The day starts at the shop where everyone checks-in and grabs breakfast. From there we’re given a demonstration about the bikes, and pile into the vans for our ride up to the Peak.
Pikes Peak Bike Tours has truly great guides to lead you on this adventure. Our guides, Wes, Tyler, Dan, Calie, and Austin, were very personable, and spoke to everyone as if we were long-time friends.
Wes and Tyler lead my group, and as we drove, they kept the conversation going with fun tidbits about Pikes Peak and the surrounding area. They discussed what we could expect from the weather and also what to expect on the trip back down.
At the top, we spent 15-20 minutes to visit the gift shop and take in the view. I wish we had a few more minutes to take photos at the top, but I was excited for the ride to begin.
It’s very cold up on the Peak year round, so make sure you bring a sweater and a windbreaker. PPBT has loaner gloves and some spare clothes, but it’s best to come prepared. Sunglasses and sunscreen are always good things to wear for any activity in Colorado.
Soon the bikes were unloaded, and we were given a few minutes to ride around to gain our mountain legs for the trip to the bottom. We had one more safety/instructional huddle, then we were split into two groups, fast and slow. You pick your group based on your comfort level. The slow group allows people to travel back down at their own pace. Our fast group guide, Tyler, explained we would be traveling at speeds around 25 miles per hour most of the way down.
Only One Way Down
Tyler led the group the whole way down; Wes followed in the van. The slow group was sandwiched between the other two vans for the trip down. Anytime cars needed to pass, we pulled off to the side of the road. I never felt nervous about the cars because our guides were so at ease and handled the whole group really well. We took a few stops along the way for photos and to let everyone catch up. If you wanted to switch the group you were in, you were allowed to switch at these stopping points.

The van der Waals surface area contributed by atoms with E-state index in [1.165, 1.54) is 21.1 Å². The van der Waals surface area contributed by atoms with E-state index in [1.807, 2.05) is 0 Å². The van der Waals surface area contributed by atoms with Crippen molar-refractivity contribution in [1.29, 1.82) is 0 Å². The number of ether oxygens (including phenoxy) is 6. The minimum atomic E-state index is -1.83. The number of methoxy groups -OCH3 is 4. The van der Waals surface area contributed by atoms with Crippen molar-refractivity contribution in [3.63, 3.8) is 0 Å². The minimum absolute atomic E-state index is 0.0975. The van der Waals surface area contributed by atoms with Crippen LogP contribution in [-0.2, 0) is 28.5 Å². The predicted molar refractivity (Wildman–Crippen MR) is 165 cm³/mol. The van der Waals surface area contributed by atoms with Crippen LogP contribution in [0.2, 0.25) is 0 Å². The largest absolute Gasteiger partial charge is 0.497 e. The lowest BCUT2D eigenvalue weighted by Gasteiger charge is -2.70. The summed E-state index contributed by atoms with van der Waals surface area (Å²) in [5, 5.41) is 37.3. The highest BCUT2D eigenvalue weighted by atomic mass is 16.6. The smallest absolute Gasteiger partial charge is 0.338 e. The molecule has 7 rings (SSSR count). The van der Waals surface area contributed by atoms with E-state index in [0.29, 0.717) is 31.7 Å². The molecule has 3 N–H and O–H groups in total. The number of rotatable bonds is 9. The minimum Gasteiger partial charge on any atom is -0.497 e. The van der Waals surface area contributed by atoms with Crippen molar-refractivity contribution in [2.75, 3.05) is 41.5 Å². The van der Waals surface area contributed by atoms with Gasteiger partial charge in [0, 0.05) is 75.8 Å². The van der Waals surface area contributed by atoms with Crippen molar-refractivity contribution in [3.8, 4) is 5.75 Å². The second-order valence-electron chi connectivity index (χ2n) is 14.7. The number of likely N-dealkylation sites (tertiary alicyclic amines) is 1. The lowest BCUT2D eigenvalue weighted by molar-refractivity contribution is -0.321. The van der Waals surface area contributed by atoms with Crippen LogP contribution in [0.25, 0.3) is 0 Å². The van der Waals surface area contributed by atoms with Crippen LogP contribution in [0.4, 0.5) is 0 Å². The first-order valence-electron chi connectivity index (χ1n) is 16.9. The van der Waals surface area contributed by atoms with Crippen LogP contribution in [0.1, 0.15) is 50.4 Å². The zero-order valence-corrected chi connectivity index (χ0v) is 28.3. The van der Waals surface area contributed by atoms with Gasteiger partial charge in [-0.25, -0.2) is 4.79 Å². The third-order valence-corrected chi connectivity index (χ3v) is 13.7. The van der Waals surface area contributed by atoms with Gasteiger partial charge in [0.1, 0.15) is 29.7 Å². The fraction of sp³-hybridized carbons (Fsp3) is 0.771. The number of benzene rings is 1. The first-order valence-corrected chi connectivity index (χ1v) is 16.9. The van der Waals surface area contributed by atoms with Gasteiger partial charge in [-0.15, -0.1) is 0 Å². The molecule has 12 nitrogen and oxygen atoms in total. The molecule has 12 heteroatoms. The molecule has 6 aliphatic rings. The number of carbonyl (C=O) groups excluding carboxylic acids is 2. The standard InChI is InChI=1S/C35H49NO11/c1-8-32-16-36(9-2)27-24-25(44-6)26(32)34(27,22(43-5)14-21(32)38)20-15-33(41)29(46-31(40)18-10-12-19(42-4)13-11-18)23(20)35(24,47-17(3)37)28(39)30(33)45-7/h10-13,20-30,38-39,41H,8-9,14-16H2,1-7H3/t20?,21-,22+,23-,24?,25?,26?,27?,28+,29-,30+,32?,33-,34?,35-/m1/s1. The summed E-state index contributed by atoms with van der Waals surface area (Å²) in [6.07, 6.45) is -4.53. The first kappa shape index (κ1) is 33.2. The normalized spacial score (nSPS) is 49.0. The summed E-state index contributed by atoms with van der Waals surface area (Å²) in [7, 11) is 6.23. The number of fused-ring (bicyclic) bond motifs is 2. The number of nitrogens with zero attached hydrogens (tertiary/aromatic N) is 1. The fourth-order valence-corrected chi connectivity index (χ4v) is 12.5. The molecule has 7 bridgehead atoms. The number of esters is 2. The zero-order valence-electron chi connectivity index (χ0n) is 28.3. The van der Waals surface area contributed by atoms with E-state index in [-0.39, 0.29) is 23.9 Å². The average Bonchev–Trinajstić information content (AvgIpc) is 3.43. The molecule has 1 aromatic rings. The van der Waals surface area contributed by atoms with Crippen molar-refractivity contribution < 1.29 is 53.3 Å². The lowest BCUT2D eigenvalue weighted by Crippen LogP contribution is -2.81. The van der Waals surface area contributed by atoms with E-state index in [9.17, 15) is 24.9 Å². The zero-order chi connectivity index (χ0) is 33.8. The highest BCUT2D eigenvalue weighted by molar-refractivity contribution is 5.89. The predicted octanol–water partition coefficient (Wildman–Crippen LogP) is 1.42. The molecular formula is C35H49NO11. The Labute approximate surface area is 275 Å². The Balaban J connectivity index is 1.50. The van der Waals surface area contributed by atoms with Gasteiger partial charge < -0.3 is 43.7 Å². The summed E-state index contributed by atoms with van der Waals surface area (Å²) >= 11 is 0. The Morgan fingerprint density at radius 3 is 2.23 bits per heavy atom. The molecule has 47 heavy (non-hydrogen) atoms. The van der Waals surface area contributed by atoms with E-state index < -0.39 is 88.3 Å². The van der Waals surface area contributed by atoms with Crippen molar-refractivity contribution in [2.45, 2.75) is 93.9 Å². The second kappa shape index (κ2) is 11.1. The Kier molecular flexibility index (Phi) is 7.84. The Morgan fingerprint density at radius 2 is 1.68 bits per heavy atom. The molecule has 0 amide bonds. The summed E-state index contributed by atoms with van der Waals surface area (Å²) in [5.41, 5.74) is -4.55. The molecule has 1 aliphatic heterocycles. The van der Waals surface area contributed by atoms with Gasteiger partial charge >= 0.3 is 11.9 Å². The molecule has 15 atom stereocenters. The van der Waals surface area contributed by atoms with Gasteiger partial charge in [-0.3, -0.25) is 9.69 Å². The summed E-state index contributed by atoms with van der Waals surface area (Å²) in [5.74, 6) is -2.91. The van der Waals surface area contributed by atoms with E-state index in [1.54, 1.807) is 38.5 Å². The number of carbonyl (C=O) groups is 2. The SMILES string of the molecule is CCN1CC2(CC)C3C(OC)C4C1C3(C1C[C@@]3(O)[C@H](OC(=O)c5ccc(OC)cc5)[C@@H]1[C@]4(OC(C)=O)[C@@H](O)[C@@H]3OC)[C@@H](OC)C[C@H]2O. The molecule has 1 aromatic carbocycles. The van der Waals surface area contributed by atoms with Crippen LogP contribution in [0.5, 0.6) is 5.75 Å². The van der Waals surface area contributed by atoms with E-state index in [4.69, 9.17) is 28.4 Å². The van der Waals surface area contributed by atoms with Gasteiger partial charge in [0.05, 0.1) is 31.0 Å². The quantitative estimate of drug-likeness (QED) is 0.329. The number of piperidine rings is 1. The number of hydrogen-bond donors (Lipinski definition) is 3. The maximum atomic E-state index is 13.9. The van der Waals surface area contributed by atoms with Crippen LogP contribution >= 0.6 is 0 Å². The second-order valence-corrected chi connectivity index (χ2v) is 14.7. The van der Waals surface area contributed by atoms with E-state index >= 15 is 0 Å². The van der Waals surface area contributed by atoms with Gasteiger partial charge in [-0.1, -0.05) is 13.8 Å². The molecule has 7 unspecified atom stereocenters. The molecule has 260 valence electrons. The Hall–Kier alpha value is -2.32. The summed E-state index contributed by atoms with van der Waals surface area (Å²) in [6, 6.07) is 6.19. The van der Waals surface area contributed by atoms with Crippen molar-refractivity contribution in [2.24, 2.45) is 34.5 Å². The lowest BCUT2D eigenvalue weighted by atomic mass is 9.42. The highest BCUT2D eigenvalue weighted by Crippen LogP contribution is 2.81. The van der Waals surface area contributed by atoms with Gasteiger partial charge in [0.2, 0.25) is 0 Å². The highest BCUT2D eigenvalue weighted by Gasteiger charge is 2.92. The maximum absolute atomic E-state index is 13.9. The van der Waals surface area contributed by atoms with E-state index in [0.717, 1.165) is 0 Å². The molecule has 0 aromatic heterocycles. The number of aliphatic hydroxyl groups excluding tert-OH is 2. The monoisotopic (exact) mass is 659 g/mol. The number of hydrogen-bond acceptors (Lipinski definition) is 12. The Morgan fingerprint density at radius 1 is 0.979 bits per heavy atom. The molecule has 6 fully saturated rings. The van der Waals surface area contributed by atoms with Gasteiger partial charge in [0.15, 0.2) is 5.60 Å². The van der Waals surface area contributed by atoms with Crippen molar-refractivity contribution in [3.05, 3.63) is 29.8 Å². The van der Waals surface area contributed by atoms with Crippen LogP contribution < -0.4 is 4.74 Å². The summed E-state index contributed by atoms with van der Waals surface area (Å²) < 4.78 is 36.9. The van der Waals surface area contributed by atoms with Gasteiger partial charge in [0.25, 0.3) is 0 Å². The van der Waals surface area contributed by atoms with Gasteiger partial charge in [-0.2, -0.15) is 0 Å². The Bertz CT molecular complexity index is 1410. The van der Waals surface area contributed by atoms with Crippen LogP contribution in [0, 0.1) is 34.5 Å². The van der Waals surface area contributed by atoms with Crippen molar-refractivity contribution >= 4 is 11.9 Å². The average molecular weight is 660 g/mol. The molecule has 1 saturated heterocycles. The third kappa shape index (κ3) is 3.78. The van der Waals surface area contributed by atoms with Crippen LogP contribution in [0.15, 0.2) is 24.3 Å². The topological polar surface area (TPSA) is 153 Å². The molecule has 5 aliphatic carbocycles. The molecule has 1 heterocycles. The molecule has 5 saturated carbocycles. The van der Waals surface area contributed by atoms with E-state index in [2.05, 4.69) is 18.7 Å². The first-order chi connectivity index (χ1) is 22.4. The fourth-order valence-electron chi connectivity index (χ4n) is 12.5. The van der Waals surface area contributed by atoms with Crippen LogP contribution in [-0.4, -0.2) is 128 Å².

There are three short climbs on the trip. Our guides had no problem tossing a bike back up on the van to chauffeur reluctant participants uphill like a V.I.P.
Once we made it to the bottom, everyone piled back in the vans, and they drove us to Old Colorado City for lunch. The meal and tip for the server are included in the ticket price, so you can walk in, sit down and eat without worry. After lunch, you return to the shop, where the trip ends. The group I ate lunch with decided to walk the few blocks back to the shop. The walk was a nice way to stretch my legs after being on the bike that long.
When Can I Go Again?
Going up and back down in a car is a nice experience, but to come back down on a bike with no walls or windows is exhilarating. The rush of the cold wind, and the steep views from all around are some of best experiences I’ve ever had. Not to mention, when you get back to town, you can look up at Pikes Peak and say, “I rode down that on a bike!”
I have to give a HUGE thank you to the staff of Pikes Peak Bike Tours for an amazing trip. PPBT has even more ways to experience the area with tours along Gold Camp Road and even special event tours like their Fourth of July Fireworks Ride. I’ll definitely be coming back for another trip!
Garden of the Gods is one of the best known attractions in Colorado Springs. Locals and out-of-towners alike flock to this iconic site to stretch their legs and also take some of the best pictures in town! Whether you’re running, biking, walking the dog, out with the stroller, horseback riding or just looking to take a drive, Garden of the Gods is a must-see any time of year.
The moderate climate keeps much of the winter blues (and the snow) at bay which has made this a year round destination for rock climbers as well.
There are a few rules before you climb. First, you must fill out a climbing registration form to get your climbing permit with the city. It’s free to register, and you can do it online.
Second, you must use proper Technical Climbing equipment and practices. You can review those on the City’s website here. The City mentions some common-knowledge rules for climbing throughout Colorado Springs on the same page.
A guide is a great resource to use on your first trip skyward in Garden of the Gods. Front Range Rock Climbing Company offers half- or full-day tours which they cater to any skill level. They’ll provide the gear, the know-how, and even give you some great pictures to take home.